High stakes for cultural heritage
In just 11 years, the Harry Ransom Center could reach the point of no return!
Sound preservation experts estimate that 2028 is the year that many analog audiovisual recordings may be lost due to format obsolescence and physical degradation. With every passing year, more sound recordings are at risk.
The Federal government and private foundations have made saving the nation’s unique audio culture a priority for funding. Overseen by the Library of Congress, the National Recording Preservation Plan provides a blueprint to “implement a comprehensive national sound recording preservation program,” as mandated in the National Recording Preservation Act of 2000.
In March 2015, the National Endowment for the Humanities awarded the Ransom Center a Preservation and Access Planning Grant for a one-year project to develop and complete a preservation survey of the Center’s unique non-commercial sound recordings in order to prioritize preservation digitization based on condition and research value. This one-year project ran from September 2015 to October 2016 and consisted of five major tasks: 1) evaluating available audio survey tools; 2) conducting a visual inspection of selected individual recordings; 3) assessing the potential research value of recordings; 4) analyzing results; and 5) developing recommendations for next steps.
Project archivist and sound recording preservation specialist Lauren Walker began the year-long process of individually examining the unique recordings in the Center’s collection, which contains a variety of formats including wax cylinders, phonograph records, wire recordings, dictation discs and belts, reel-to-reel audio tapes, audiocassettes, microcassettes, compact discs, and other digital audio formats. The Ransom Center used the Preservation Self-Assessment Program developed by the University of Illinois at Urbana-Champaign, as well as in-house tools, to assess and record the physical condition of 7,568 individual non-commercial sound recordings.
Over the course of handling and inspecting thousands of audio recordings, Lauren developed a deep understanding of the relationship between the creative process and the creator’s use of sound recording technology. The type of recordings at the Center tend to fall into two broad categories: 1) recordings that are integral to the creative process and 2) recordings that document some aspect of the creator’s life and work. Examples that might fall into the first category are Norman Mailer’s edits to his novel The Executioner’s Song that he dictated and sent to his secretary to transcribe; New York Times critic Mel Gussow’s numerous interviews with emerging and established actors, writers, producers, and directors used for his column; and the story sessions between screenwriter Ernest Lehman and director Alfred Hitchcock. Examples that might fall into the second category are Gabriel García Márquez’s Nobel Prize speech, novelist Denis Johnson’s appearance on KCRW’s Bookworm broadcast, and the music photographer David Douglas Duncan listened to while working.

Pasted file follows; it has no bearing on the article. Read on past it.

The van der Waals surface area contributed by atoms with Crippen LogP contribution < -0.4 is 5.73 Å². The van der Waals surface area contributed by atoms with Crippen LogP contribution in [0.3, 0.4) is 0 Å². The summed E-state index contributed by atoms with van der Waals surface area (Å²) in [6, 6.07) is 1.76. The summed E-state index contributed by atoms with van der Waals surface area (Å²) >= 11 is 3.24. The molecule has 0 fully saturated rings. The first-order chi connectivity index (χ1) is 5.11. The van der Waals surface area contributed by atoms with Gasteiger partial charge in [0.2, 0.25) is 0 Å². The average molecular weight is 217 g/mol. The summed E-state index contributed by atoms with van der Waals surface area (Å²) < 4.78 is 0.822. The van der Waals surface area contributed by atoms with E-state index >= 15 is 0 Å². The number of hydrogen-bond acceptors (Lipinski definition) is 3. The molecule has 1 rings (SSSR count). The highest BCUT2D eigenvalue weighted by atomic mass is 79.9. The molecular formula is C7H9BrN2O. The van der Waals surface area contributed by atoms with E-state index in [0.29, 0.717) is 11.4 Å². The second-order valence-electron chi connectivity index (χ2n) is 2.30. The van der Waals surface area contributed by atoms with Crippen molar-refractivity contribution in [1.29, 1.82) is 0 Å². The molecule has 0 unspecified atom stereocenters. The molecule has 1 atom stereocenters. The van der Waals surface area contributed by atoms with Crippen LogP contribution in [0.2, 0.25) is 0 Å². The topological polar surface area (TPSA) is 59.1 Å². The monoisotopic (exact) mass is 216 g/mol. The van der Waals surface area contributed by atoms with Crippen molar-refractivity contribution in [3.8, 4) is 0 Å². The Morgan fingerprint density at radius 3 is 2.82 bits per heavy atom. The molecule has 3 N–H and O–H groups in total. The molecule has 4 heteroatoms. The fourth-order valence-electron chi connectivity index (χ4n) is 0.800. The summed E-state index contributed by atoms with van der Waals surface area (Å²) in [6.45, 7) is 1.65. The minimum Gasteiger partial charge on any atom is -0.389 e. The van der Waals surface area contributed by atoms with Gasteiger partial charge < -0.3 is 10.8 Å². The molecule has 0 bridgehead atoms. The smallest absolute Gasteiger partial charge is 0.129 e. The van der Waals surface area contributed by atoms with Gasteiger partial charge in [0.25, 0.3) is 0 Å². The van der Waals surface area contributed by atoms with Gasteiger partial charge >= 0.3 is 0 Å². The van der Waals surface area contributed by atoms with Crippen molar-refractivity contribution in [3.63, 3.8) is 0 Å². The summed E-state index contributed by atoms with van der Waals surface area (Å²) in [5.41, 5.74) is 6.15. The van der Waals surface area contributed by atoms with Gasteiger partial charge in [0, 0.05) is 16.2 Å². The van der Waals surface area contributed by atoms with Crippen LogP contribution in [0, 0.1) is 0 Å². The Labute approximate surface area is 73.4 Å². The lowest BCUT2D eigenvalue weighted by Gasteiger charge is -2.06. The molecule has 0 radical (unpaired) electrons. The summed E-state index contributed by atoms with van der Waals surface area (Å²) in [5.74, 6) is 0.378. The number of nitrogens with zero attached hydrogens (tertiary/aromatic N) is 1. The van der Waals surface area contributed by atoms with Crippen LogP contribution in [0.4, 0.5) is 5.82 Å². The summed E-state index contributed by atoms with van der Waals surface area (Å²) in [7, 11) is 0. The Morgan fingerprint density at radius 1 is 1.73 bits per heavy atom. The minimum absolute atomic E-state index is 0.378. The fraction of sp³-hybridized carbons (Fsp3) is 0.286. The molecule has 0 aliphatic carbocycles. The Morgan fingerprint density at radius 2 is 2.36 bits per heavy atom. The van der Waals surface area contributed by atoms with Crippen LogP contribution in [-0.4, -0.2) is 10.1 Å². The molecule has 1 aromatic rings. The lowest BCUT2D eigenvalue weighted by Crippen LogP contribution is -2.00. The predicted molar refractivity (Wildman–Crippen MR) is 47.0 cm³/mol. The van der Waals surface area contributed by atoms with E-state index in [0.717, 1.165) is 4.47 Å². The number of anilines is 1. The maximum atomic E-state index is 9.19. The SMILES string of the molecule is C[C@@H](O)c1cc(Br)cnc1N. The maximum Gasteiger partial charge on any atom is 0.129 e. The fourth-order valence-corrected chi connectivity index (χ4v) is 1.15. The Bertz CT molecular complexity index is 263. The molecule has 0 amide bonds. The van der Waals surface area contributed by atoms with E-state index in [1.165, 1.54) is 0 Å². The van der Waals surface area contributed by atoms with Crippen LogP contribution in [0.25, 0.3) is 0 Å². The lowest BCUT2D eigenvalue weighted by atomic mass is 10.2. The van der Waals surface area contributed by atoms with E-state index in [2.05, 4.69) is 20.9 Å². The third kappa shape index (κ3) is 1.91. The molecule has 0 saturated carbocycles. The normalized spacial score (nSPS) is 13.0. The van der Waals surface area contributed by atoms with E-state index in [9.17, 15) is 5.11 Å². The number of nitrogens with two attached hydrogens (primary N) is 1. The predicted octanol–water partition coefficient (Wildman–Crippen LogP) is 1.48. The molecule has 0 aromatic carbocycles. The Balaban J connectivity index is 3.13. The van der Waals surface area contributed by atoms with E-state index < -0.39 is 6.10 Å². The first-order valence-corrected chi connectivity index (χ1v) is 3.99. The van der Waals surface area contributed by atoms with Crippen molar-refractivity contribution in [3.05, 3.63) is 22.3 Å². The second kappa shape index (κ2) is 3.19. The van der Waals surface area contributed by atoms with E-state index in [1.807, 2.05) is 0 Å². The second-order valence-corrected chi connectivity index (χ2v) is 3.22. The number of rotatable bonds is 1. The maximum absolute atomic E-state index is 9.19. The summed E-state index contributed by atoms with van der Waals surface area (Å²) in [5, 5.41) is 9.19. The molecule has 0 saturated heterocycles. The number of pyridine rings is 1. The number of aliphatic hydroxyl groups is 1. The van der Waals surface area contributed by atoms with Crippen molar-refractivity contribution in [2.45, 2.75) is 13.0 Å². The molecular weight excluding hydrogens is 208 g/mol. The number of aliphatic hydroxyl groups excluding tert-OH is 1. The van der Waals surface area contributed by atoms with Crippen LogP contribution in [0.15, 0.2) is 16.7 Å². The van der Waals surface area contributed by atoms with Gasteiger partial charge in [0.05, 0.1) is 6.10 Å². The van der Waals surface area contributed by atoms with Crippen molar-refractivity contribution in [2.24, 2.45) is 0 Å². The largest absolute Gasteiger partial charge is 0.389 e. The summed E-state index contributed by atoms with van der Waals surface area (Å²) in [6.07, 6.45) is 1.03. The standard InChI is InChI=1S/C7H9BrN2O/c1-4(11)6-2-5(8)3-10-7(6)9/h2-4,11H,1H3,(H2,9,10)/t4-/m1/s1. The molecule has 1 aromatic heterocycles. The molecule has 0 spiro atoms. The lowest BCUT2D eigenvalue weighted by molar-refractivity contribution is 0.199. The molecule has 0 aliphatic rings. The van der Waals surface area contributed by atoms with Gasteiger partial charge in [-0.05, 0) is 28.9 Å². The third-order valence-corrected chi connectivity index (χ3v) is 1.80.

Time is not on our side
Over a decade ago, the International Association of Sound and Audiovisual Archives released a report that stated it is “imperative” for institutions with audio holdings to have “a clearly defined hierarchy of priorities for digitizing to avoid, for example, stable materials being transferred first, while in the meantime, unstable materials deteriorate to the point where they become irretrievable.” Determining intellectual value for sound recordings is particularly challenging, not only because it’s a subjective process, but also because assessment requires enough information about a recording to make an informed judgment. Although the Ransom Center’s recordings are cataloged, the descriptions are often taken verbatim—and only!—from the labels on the recordings, resulting in descriptions that can be misleading, incomplete, inaccurate, vague, and sometimes non-existent. A great (and extreme) example is a label on a reel-to-reel tape belonging to film director Nicholas Ray: “Good sounds of feet in mud.” Or, a description by poet, artist, and Andy Warhol-collaborator Gerard Malanga: “Drug party.” How can one evaluate the content with such descriptions? Even with coherent and informative labeling, one cannot truly be certain of the content until the recording is actually played and heard.
However, because aging sound recordings are often very fragile, it is not advisable to play them on historical equipment until professional audio preservation personnel are prepared to digitally transfer the sound content. In other words, we many get only one shot at playing the recording—during its preservation.
How did we finally address this dilemma and assess our priorities? Find out in Part 2 of this story.